When Nora awoke, it was dark. All of the day’s blue had drained away into the navy of night. She rushed downstairs clutching the old cotton blanket around her frail frame. She first pulled on her gloves, then boots and coat over the blanket for another layer against the cold. The hearth had burned down again but she didn’t add another log. She carefully ladled hot stew into a flask. Carrying it to the door it warmed her gloves and hands within. As she left her home, a blast of cold hit the soft skin of her face waking her fully to the night that stretched out beyond her door. She walked out across the vista she’d viewed earlier from her kitchen window and trudged past the strange log pile, onwards, passing through the dwindling pines bent heavy with snow like other-worldly monsters. The white expanse was fresh and still, like a made bed around the trees’ drooped and sleeping heads. She headed for the foot of the mountain beyond with her breath expiring into the minus degree air. 

As she approached the meeting place, she checked her watch. There was no agreed time but it was usually within the window of late evening hours that they would meet here. She felt that Astrid would be coming slowly nearer every second, as she made her way over the summit. Nora stood shivering with excitement as the first flickers of green light arose from behind the peak. It was time, so she removed her glove and pulled the small lacquered pot from 

her pocket, as was customary. Her fingers shook with cold and anticipation as she removed the lid. In the sky, swirling rivers of emerald and blue danced their way over the body of the mountain. The luminous colours moved gently overhead as she plucked the lock of Astrid’s baby hair from its resting place. She let fly a few strands onto the air and watched them dance and twirl, interrupted only by a shock of laughter. She was here. 

The ancient aura with its band of lost children had come to dance above the trees and play. She watched as they leap-frogged over the mountain and back again. Astrid was here too, laughing in the wind with the others. As she followed the strands of gold blowing up on the wind, Nora saw her girl in the light, twisting and floating like an iridescent angel in the gloaming. As the lights moved, the laughter drew nearer. She set down the flask and opened the lid. The billowing steam from the special meal she always cooked her daughter on her birthdays’ flew up and disappeared into the cold air, as if being consumed by a spirit.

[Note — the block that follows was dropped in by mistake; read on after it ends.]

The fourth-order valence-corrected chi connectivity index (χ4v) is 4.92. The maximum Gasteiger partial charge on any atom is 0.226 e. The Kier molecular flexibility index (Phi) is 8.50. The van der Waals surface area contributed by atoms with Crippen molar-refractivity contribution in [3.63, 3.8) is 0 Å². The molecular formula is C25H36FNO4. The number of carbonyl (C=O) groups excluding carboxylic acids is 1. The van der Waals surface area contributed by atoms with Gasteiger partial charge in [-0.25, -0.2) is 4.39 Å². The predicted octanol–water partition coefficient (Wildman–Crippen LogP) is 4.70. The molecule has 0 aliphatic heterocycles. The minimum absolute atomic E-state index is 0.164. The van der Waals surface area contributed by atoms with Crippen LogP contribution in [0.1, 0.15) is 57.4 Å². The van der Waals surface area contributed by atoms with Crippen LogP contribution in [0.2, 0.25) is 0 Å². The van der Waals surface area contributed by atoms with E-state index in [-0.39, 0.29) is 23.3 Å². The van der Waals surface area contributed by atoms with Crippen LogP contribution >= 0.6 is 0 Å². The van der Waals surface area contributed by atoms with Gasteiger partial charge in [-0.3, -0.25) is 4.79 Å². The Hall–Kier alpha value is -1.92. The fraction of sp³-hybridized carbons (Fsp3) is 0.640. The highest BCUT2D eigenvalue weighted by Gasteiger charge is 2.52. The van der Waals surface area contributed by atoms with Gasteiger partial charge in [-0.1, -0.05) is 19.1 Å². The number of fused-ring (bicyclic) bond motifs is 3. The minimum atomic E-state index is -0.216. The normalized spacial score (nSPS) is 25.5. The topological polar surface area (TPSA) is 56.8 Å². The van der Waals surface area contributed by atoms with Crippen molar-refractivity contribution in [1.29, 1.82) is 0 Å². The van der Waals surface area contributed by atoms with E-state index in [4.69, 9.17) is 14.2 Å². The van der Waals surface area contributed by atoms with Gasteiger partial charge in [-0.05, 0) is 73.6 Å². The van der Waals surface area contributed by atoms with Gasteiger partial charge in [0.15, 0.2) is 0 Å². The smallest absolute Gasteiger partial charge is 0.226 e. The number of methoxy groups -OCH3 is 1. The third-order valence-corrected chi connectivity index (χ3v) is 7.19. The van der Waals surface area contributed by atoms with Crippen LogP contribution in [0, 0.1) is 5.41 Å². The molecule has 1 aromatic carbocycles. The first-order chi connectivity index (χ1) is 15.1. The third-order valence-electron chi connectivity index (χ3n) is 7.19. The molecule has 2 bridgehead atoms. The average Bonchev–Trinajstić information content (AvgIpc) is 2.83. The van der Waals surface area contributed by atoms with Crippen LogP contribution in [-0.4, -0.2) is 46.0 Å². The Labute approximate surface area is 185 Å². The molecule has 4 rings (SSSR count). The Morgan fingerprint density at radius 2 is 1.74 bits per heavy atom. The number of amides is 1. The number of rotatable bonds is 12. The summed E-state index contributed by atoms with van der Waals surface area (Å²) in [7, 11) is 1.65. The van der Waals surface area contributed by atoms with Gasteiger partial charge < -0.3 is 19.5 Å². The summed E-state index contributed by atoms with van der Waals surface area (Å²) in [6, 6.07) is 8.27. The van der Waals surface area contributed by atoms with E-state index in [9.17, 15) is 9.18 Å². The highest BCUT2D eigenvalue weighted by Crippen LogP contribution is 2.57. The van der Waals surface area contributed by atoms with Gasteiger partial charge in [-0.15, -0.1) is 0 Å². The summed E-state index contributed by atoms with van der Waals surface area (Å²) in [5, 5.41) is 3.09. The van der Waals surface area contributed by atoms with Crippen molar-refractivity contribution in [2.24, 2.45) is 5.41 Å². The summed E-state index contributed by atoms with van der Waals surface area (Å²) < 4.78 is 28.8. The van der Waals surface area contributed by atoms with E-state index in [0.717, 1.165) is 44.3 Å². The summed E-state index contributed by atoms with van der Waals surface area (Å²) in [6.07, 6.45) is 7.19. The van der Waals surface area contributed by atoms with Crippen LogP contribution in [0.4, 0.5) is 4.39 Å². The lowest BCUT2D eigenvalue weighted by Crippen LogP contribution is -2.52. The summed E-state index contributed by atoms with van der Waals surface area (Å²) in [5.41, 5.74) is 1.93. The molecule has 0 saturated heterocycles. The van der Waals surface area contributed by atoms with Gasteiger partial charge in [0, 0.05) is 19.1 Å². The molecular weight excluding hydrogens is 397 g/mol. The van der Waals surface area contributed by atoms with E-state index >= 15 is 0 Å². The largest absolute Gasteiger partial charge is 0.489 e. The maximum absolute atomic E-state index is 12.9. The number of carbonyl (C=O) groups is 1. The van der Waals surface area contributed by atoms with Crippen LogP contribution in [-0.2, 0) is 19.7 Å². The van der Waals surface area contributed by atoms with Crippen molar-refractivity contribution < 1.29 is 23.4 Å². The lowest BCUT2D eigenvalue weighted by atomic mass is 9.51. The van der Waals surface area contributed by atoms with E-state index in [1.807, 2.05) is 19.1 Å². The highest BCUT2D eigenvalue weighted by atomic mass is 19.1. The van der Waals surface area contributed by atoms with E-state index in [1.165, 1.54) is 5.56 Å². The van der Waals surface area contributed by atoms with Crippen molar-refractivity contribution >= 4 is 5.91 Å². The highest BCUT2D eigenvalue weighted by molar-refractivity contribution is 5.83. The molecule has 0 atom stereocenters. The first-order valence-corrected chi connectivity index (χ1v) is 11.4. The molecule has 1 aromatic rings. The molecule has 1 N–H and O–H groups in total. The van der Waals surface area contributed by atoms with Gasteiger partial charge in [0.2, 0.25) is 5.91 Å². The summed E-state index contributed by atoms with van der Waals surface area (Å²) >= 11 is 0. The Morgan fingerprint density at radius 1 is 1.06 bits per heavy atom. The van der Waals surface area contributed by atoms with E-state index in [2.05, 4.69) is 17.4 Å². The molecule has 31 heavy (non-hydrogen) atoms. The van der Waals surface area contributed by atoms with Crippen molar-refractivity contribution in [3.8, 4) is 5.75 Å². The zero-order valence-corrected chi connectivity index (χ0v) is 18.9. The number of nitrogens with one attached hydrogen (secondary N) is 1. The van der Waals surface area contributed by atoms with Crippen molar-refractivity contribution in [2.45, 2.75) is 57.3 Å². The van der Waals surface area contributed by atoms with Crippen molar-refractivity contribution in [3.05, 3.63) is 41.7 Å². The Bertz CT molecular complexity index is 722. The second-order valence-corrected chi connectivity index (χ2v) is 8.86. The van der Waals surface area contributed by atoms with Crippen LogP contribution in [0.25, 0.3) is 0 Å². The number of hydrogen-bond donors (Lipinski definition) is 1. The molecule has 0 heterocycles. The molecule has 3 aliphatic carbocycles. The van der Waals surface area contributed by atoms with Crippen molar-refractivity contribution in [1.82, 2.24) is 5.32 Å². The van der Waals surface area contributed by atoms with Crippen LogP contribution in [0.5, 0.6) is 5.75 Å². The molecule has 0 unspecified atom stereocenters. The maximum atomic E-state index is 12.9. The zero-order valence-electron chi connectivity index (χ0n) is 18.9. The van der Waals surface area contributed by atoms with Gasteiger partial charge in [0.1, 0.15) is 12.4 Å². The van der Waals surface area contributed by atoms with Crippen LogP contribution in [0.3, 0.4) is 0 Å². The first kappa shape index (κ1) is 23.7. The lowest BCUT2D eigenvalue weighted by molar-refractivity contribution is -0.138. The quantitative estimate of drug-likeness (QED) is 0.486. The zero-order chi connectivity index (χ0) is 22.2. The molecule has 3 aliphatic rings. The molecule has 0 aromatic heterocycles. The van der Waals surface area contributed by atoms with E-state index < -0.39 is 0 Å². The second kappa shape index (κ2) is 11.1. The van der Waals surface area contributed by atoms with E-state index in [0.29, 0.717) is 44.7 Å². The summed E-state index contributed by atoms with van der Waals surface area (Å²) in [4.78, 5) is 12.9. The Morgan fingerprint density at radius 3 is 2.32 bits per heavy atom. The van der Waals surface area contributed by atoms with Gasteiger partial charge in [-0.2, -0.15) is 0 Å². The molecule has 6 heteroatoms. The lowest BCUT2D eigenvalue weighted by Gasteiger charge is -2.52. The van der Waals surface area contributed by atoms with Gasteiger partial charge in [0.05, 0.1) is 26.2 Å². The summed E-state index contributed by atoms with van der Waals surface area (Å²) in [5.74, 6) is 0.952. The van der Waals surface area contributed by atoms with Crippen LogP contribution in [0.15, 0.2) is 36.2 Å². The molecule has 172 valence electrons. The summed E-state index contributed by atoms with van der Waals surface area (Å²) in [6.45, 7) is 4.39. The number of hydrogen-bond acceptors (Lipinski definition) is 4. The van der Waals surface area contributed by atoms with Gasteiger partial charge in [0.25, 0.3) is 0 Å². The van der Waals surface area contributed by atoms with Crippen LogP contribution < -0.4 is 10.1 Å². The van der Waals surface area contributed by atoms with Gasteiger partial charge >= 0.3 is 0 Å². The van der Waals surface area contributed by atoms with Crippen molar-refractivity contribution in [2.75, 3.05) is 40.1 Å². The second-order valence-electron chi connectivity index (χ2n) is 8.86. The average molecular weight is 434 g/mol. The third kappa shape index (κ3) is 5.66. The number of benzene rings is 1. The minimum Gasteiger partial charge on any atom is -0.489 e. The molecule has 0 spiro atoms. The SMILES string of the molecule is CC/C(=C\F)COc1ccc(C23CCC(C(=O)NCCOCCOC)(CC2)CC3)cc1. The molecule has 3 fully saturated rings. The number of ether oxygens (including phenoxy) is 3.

1106 words

January 12, 2024 11:53

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5 comments

Alexis Araneta
05:25 Jan 16, 2024

The way you use imagery is spectacular. Welcome to Reedsy !

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Pam Percy
12:20 Jan 15, 2024

A wonderful sense of place in ths story, loved it.

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11:47 Jan 15, 2024

Absolutely beautiful. It slowly began to dawn on me… I cried at the end!

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David Sweet
00:42 Jan 14, 2024

Welcome to Reedsy! Enjoyed the story. It was heart-warming and poignant. I feel there is a lot of room for character development here if you decided to expand the story. This seems like you were going for flash fiction, but I feel there is some back story that could bring depth to the event. I want to know more about these characters!

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Anna Sweet
22:10 Jan 14, 2024

Thank you, David, for your constructive comments. Appreciated.